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Lethbridge Herald Newspaper Archives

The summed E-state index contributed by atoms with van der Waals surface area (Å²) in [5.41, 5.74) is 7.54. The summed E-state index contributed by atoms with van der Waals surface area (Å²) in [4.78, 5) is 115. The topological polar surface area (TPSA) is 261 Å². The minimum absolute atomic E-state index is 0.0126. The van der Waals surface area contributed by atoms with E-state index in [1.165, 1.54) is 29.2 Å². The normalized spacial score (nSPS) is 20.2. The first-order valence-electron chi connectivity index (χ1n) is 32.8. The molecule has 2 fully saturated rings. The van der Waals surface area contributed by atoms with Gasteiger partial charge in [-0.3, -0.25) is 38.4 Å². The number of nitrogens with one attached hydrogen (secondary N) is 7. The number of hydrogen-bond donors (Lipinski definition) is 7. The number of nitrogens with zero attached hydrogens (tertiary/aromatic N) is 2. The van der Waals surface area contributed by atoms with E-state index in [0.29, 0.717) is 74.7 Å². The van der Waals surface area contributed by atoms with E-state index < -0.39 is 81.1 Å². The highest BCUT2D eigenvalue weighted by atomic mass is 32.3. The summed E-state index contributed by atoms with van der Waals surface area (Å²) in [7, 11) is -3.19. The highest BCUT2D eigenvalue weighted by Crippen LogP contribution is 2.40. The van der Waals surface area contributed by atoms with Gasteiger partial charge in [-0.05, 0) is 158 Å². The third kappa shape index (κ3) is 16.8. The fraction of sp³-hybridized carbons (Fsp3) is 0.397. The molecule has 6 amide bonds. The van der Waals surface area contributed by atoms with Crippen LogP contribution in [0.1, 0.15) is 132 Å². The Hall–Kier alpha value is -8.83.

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Lethbridge Herald, The (Newspaper) - September 30, 1970, Lethbridge, Alberta Red Power Movement Watched By Penologists NEW WESTMINSTER, B.C. (CP) I'cnoloKists across Canada arc watching tfic Red Power movement carelully JolJowJng a sil-Jmvj] proti'st during the summer at (he British Columbia penitentiary, blamed on '15 militant Indian convicts. The eight-hour rebellion, which involved on additional 24fl white prisoners, initi- ated by the Indians to protest Ihe death of a 27-yc'ar-old In- dian prisoner from S'nskatelic- wan. It ended in a barrage of tear gas. "It seems to be basically the Indians that are causing the said deputy warden Harry Collr. who traced the Aug. 7 revc- back- to a Red Power activist named Clarence Dennis and his followers. Mr. Collins said Dennis had previously led 27 Indians in a three-hour sit-in at the prison auditorium in June. ''He was the mouthpiece hi that one too." The statements by Mr. Col- lins were the lirst public ad- mission that Red Power has become a force to be rec- koned with in the Canadian prison system. If it's true that Red Power is strong enough to cripple temporarily an institution the size of the B.C. pen, Ihc penol- ogists are wondering how long it will take before the move- ment flexes its muscles else- where in the jail system. They loot apprehensively south of the border where the Black Power movement has evolved into an explosive force iii American federal and state prisons, capable of or- ganizing strikes, sit-ins and lull-scale riots. Statistics relating to native involvement with the law in Canada are unreliable, but the best estimates indicate that about 30 per cent of the pris- oners in federal, provincial and municipal jails at any given time are of Indian, Metis or Eskimo extraction, There arc about treaty Indians in Canada, Indians living off re- serves, about Melis and Eskimos. Together, t h e aboriginal minorities make up less than three per cent of the popuhifion. The crime rate among na- tives appears to be rising faster than among whites, though more than half the off- ences are committed against other natives. Roughly BO pel- cent of crimes by natives can be traced to liquor. Indian leaders arc con- vinced, rightly or wrongly, that natives are Ireatcd far more harshly by the and police than wliites. Again, reliable slalistics do not exist. In the words of one bitter, sardonic Indian recently re- leased Irom jail in Saskatche- wan: "My crime? Being an Indian in a public place." What is known that few of those natives who find them- selves on court dockets have any real concept of the white man's judicial process or the laws they had no hand in drawing up. DON'T UNDERSTAND The Canadian Corrections Association said in a scathing report submitted to the fed- eral government three years ago: "Most (natives) do not un- derstand the nature of the charges against them, the type o( plea they may enter, court procedures or terminol- ogy, the right to speak on then1 own behalf or to request legal counsel. "Those that do know about these things seldom do any- thing about it when they are in court." Add to this the general low- ering of law enforcement and Swedes Reluctant To Change Rulers By ROLAND IIUNTFORD (London Observer Service) STOCKHOLM Once mor the ruling Social Democrat! Party of Sweden has won u general election and is now se to complete 40 years of contra uoiis power. They first cam to office in 1932 and the man date given them at the poll on Sunday (September 20 brings another parliamentar term of three years. Outsidi Soviet Russia, only Portuga can provide an example of a regime of such permanence. But the election was no mat tar of rejoicing for the govern merit. It lost support and scrap- ed homo by the skin of its teeth saved only by Communists. The Social Democratic poll fell by 3.9 per cent Irom the last general election in to 46.2 per cent, with 166 seats oul of 350 in the new Diet (Parlia- The non-Socialist oppo- sition parties have 46.8 per cent with 167 seats. The Communists increased by 1.8 per cent to 4.8 pei- cent, with 17 seats. They hold the balance of power, which they have pledged in favor of the government. It is generally accepted that (he drop in government sup- port was a vote of no confid- ence in Mr. Olof Palme, the radical young Prime Minister who took over the reins last year. Void's defected to the Centre, or Farmers' Party, at- tracted by the father-figure of its septuagenarian leader, Dr. Gunnar Hedlund, or lo the Com- munist Party, with its radical appeal. The Socialists contain- ed their losses only through the effort of the old guard, led by the Minister of Finance, Mr. Gunnar Strang. As Mr. Palme said compla- cently on election night, the re suit has been a shift to the Left Although the three non-Social 1st parties, Conservatives, Lib erals and Centrists, marginally increased their combined pro- portion of (Jie vote, the centre of gravity within the ruling party and this is what counts moved towards llho Communists. The one factor that miehl ar- rest the apparent leflwards shift is a division within the Communist Party. Its official leadership Ihe Moscow line, but there is a powerful Stalinist faction whicli claims about half the members. Which of them has Ihc upper hand at present is a mool point. It says much for the resili- ence of the Social Democrats that they have been able to hani, to poiver under a con- troversial and untried leader. They have been faced with the sams economic difficulties that trade balance, a credit squeeze and industrial unrest. In a word, they have had all the vital issues against them. And yet they managed to olay in office. By the normal standards of constitutional government the Swedes are exceptional. It is generally accepted that the health of the democratic pro- cess demands a change of re- gime at decent intervals, and on the whole electorates else- where give the other side a proved tl undoing of (lie Labor Party in Britain. They have had to cope with rising prices, puni- tive taxes, an adverse foreign chance when difficulties ap- pear. This however is lot the way of the Swedes. A people gets the _ ment it deserves, and in the case of Sweden this means stability and continuity at the price of everything else, includ- ing constitutional health. Mr. Gunnar Helen, the Liberal lead- er, said on television on elec- tion night that he was not dis- appointed since he had "never considered this election as one in which a change of govern- ment was at issue.1' He had in- deed said publicly beforehand Jiat lie expected the Socialists :o win. His purpose was not to Tighten off supporters and he succeeded to ths extent of attracting some disaffected So- cialists and to avoid discour- iging party workers. Mr. Palme said that there vould be "no change" in either domestic or foreign policy. This means in fact more or less radi- cal changes in Swedish society wssibly accelerated by the ifiw-found Communist influence. la is now Ihe prisoner of the eft s conW be extensive na- ionalizalion, for which the auks and insurance compan- ie are possible candidates. In education there will be a trend towards a socialist variety. Plans arc afoot to make all schoolbooks a monopoly of the Stale publishing house. The Minister of Education. Mr Yngvar Carisson, has said that the pin-pose of schooling is to turn out people for a socialist society. Although Mr. Palme did not exploit anti-Americanism and the Vietnam issue as he did in Iw will almost certainly continue UK present Siredish policy of supporting Hanoi against Saigon. Since Mr. C. H. Hcrmansson, the Communist leader, has been beating dial particular drum during the election campaign, it is possi- ble that Swedish pol.icy may become a shade more partisan. Within Ihe opposition, there lias been a swing to the Centre. The Conservatives lost heavily,